On the latest episode of Upgrade 1 Jason and Myke briefly discuss the idea of Apple adding a command line to iOS. They quickly dismiss it because of the constraints of sandboxing and security - instead suggesting that the command line will be a feature that keeps people at the Mac. I find the idea of a new command line really interesting, so I wanted to expand on some more reasons why there shouldn’t be a command line on iOS - unless it comes with massive changes to how you think about a command line.
I think I know customising and using the terminal fairly well; I’m 160 commits into customising how I use it - whenever I’m at a computer (whether that’s my Mac or my iPad) I have a terminal open.
The advantage of a command line is not the fact that it is textual. Being able to enter
rm * is not much faster than selecting everything and hitting cmd-delete in the Finder. The real advantage is that everything uses the exact same set of easily understandable interface concepts, and they can all interact with each other.
All command-line programs have an input stream, an output stream, and an error stream. These can be displayed anywhere, hidden, parsed, redirected, or reinterpreted trivially. The concepts in the command line are the core concepts of the operating system, and everything respects these concepts. They are building blocks that you can put together to do your work.
In macOS, the building blocks are windows 2 - everything you interact with is contained in a window, and you can interact and manipulate these in a consistent and predictable way. iOS has a less predictable model - apps are the only unit that a user can interact with, which in some situations - particularly dealing with documents - is too coarse and gets in the way.
The other advantage of a the command line is that interacting with it (at least at the basic level, before you get into ncurses) is trivial, so tools like compilers or video encoders like ffmpeg don’t have to implement a full interface - they concentrate on their own specific functionality.
Previously on iOS if you wanted to implement something like a compiler, you’d have to implement the whole IDE or editor as well as the actual compiler - which is a lot of extra work. People are also quite picky about their editors . iOS 11 improved this significantly with the Files app - your compiler could just read the source files from a file provider that were written with someones editor of choice.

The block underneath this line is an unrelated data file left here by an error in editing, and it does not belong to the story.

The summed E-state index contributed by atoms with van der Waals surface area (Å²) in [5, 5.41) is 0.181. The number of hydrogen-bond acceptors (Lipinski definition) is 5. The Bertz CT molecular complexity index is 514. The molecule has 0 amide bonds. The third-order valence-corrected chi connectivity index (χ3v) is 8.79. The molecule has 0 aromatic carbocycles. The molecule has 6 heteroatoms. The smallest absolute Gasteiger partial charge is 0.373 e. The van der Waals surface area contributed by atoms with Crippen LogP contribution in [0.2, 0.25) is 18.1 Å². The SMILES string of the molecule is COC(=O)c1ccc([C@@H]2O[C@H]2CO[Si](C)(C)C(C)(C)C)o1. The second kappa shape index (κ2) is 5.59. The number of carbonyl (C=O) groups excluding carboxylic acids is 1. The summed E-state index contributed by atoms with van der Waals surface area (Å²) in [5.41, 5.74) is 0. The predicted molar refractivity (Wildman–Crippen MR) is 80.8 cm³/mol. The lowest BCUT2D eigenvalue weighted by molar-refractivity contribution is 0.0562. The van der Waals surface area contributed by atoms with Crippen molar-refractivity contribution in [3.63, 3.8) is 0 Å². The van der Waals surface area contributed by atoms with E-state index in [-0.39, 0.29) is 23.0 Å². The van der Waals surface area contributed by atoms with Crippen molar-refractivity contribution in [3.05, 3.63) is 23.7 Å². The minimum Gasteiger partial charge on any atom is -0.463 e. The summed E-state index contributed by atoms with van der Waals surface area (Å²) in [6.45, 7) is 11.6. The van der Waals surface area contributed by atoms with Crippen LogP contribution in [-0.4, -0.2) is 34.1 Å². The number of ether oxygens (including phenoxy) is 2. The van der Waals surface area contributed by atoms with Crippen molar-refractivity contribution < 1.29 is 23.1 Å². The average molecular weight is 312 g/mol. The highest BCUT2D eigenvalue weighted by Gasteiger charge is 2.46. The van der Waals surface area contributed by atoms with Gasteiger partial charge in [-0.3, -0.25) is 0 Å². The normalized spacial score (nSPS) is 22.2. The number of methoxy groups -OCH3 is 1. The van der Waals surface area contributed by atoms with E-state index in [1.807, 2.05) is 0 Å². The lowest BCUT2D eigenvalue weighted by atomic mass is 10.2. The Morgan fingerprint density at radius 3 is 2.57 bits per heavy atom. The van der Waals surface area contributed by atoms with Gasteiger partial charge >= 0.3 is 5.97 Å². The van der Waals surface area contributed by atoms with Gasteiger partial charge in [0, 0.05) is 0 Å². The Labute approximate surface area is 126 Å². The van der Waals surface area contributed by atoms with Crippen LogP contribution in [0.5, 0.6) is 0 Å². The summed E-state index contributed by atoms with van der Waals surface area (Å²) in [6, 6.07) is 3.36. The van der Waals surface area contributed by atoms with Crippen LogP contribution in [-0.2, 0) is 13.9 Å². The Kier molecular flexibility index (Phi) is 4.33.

For example, Cub can only really be used in OpenTerm - and there’s no way to add another language to it. OpenTerm is also limited in that it can’t accept commands from other apps - the commands must be baked in, entirely hard-coded.
It would be possible to create a sandboxed shell - that ensures that commands can only see the files that they are entitled to access. You would most likely have to throw out almost all existing scripts from macOS, and the semantics of the shell language would change - popular shells (zsh, BASH, Fish, etc) don’t have strong types so you don’t know if the parameters passed are files or if they just look like that. Maybe they’re just parts of a web URL? (but does this command have permission to access that URL?) Sandboxing an existing shell would either end up limited, or frustrating and unproductive to use.
This all ignores the fact that iOS apps are not built to be used from the command line - they don’t expect command line arguments, they don’t print a result - they can’t share anything about themselves in the way that a command line expects. Even macOS apps don’t really do this.
For me to support a command line on iOS, I would have to see significant changes to how the core of the operating system behaves. The command line needs to be able to tell apps to do things on behalf of the user - when it is allowed - and receive results back from those apps.
iOS can already do this: Workflow (aka Shortcuts) can chain actions from different apps together. Siri shortcuts allows apps to expose actions that can be consumed by the system, and used as part of a workflow. They don’t allow for passing input or output (as far as I know), which doesn’t make them as versatile as command line programs.
The other aspect of the terminal that is often overlooked is the features that sit outside of the fairly simple concept of a process with input and output streams - VT100 emulation and the use of ANSI escape codes. These allow any process to control the interface far more than just writing a sequence of characters onto the screen. My terminal would not be complete without tmux. It allows me to easily manage applications in a uniform environment, without having to reach for features higher up the “stack” like windows which are not as well suited to managing command line applications.
There is however - as is tradition when talking about iOS releases - always next year. Shortcuts could gain the ability to accept input from other apps and pass their output to other shortcuts. iOS could get UI improvements that make it easier to juggle parts of applications like I can with tmux.
What I don’t want to see is a literal port of the command line to iOS, because that would be a significant step back in imagining a new way of handling inter-app communication and would most likely be so constrained that it wouldn’t be able to fill the use cases of todays terminals. A bad terminal on iOS would only serve to further the argument that doing work on iOS is a dead end.
But hey, I’m just some guy that uses tools that are decades older than him.